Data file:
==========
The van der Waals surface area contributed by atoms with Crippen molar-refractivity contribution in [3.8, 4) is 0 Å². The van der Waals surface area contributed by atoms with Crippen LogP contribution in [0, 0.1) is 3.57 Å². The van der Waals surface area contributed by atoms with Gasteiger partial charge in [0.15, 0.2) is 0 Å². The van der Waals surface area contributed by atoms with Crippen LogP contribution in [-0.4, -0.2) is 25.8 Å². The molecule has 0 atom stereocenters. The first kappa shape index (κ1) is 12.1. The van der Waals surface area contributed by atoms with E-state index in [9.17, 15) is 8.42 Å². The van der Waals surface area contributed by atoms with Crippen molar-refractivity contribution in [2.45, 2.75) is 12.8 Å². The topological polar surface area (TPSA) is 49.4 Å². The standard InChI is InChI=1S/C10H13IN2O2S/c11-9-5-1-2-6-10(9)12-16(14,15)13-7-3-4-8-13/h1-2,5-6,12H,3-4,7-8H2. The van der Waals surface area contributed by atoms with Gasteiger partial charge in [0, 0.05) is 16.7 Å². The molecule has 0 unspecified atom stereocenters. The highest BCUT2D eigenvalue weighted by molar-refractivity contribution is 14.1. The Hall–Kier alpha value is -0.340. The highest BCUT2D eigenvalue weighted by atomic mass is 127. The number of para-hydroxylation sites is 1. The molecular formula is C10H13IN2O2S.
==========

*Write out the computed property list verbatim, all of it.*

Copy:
The van der Waals surface area contributed by atoms with Crippen molar-refractivity contribution in [3.8, 4) is 0 Å². The van der Waals surface area contributed by atoms with Crippen LogP contribution in [0, 0.1) is 3.57 Å². The van der Waals surface area contributed by atoms with Gasteiger partial charge in [0.15, 0.2) is 0 Å². The van der Waals surface area contributed by atoms with Crippen LogP contribution in [-0.4, -0.2) is 25.8 Å². The molecule has 0 atom stereocenters. The first kappa shape index (κ1) is 12.1. The van der Waals surface area contributed by atoms with E-state index in [9.17, 15) is 8.42 Å². The van der Waals surface area contributed by atoms with Crippen molar-refractivity contribution in [2.45, 2.75) is 12.8 Å². The topological polar surface area (TPSA) is 49.4 Å². The standard InChI is InChI=1S/C10H13IN2O2S/c11-9-5-1-2-6-10(9)12-16(14,15)13-7-3-4-8-13/h1-2,5-6,12H,3-4,7-8H2. The van der Waals surface area contributed by atoms with Gasteiger partial charge in [0, 0.05) is 16.7 Å². The molecule has 0 unspecified atom stereocenters. The highest BCUT2D eigenvalue weighted by molar-refractivity contribution is 14.1. The Hall–Kier alpha value is -0.340. The highest BCUT2D eigenvalue weighted by atomic mass is 127. The number of para-hydroxylation sites is 1. The molecular formula is C10H13IN2O2S.